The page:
Thursday, 24 November 2011
Seeking the Queen Beech
It's been quite a week for soul-food even outside the musical sphere: Durham, Rome (more anon) - and, by no means least on the list, the Chilterns. I've been wanting to go and gawp at some of the biggest, most awe-inspiring trees in the country since reading Richard Mabey's Beechcombings, but a succession of dull or busy Saturdays got in the way. Then, after it had seemed, as Eliot put it in Murder in the Cathedral, as if golden October had well and truly declined into sombre November, we had a patch of brilliant late-autumnal weather. And so, perhaps a bit late after Saturday lunch, we took a half-hour train journey from Euston, got out at suburban Berkhamsted and, armed with Ordnance Survey Explorer Map, headed for Frithsden Beeches.
We were there to enjoy the beauty of Berkhamsted Common on the Chiltern ridge, one of those free-for-all stretches of land which miraculously escaped enclosure over the centuries, and rather more specifically to search for a gigantic tree that rather paradoxically is a needle in a forested haystack, one I'd expected to be signposted, especially after its transient spell of fame in one of the Harry Potter films. It isn't, praise be, but we certainly happened to be in the right vicinity when I asked one man and his dog the whereabouts of the Queen Beech.
I can't do better than Mabey in his page two description of this 'antic and indomitable matriarch':
It seems elephantine, an impossible mass for a living thing. It is, I guess, between 350 and 400 years old: two centuries of being repeatedly beheaded for firewood, two more as a picturesque monument. It grew up in the open, unrestricted by other trees, and its long low branches trail out like the arms of a giant squid. Its trunk is vegetable hide, a mass of burrs, bosses, wounds, flutings, fields of scar tissues congealed around the points where the branches were lopped.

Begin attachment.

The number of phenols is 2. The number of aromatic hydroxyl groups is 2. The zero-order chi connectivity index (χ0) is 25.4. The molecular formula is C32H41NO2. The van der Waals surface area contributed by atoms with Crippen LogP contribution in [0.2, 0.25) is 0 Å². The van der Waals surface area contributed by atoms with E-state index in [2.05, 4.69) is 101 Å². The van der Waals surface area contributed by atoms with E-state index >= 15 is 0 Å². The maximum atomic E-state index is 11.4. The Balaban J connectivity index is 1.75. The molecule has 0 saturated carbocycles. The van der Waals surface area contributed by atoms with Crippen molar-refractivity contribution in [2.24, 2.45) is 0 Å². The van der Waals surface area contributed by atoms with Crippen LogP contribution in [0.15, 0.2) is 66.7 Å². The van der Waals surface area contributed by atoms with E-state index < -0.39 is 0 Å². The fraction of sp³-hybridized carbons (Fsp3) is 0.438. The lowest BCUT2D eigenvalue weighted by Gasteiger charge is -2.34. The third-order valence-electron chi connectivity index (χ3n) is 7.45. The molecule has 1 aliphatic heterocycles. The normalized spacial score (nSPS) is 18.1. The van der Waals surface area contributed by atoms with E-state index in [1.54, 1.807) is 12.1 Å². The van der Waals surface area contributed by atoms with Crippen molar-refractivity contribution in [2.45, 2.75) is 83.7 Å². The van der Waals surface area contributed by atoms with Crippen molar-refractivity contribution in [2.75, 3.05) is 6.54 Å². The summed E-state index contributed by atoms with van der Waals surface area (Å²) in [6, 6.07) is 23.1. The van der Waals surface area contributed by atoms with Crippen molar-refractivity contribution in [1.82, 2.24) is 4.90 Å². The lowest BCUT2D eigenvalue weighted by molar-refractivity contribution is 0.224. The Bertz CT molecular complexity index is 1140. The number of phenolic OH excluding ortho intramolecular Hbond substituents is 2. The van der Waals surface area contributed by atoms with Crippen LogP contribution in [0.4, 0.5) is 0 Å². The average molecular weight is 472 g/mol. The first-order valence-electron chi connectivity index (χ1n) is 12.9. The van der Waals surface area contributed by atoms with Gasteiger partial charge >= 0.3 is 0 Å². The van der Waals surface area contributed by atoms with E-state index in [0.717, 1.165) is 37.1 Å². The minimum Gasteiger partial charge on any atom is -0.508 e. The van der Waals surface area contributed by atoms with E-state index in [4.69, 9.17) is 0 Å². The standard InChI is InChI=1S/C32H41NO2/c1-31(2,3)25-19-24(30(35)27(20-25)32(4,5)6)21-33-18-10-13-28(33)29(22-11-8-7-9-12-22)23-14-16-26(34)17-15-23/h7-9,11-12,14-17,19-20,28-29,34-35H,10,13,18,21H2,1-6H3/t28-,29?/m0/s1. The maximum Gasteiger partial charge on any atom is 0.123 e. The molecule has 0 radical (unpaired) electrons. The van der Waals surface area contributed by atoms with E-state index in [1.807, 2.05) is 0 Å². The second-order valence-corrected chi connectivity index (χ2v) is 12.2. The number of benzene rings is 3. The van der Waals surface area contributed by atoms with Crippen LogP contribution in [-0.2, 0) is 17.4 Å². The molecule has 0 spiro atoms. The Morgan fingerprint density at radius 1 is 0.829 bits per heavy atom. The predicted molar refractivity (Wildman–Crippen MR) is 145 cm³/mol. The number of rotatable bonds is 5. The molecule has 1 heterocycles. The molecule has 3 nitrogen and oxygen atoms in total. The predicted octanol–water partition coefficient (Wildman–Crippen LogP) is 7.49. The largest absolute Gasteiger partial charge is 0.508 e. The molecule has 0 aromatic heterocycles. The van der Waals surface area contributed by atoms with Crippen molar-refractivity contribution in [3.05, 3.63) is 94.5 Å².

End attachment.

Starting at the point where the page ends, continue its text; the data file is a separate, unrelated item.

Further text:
There's more - about what lives within and on it, about the extraordinary attempts by forestry professionals at a misguided recent era in tree history to fell this 'insult to the forester's craft', this health hazard and nuisance; an 'epic local uprising' saw that one off.
Now, unlike then, there are no notices other than footpath or bridleway signs - and since there are so many options, it's hard to know which way to turn. We came straight out of the north side of Berkhamsted Station, walked past the ruined castle
and headed to the ridge past a farm, fields of horses and the odd lovely oak
towards the south entrance of the wood
which was still glowing in the late afternoon sun
and rich in mushrooms.
Yet once we headed towards what we were explicitly seeking, Frithsden Beeches, rather loosely marked on the map, the sun barely snuck through the high treetops. There was one splendid glade of beeches to the right of the path, with clear signs of nature's gnarled reaction to all that coppicing
and J thought due north was the solution
until the man and his dog put us right and led us to the spot. Nearby, slightly less pachydermal sisters of the Queen like this one
bore some monstrous black fungal growths well worth viewing
but Her Majesty was indeed the one to stop and wonder at, for a good half-hour.
Could nature and necessity between them, not art, really have created this? Even her mossy roots against the bed of shed leaves are impressive.
The sun was quickly setting, so we proceeded some distance along the Hertfordshire Way on the ridge before doing the circuit back via Northchurch
the last bit in a very magical, damply autumnal dark. But here's another resource on London's doorstep which we really ought to discover much more. For easy-access country walks we've always headed to my old stamping-ground of Surrey, or the Sussex Downs; but the Chilterns are no less unique.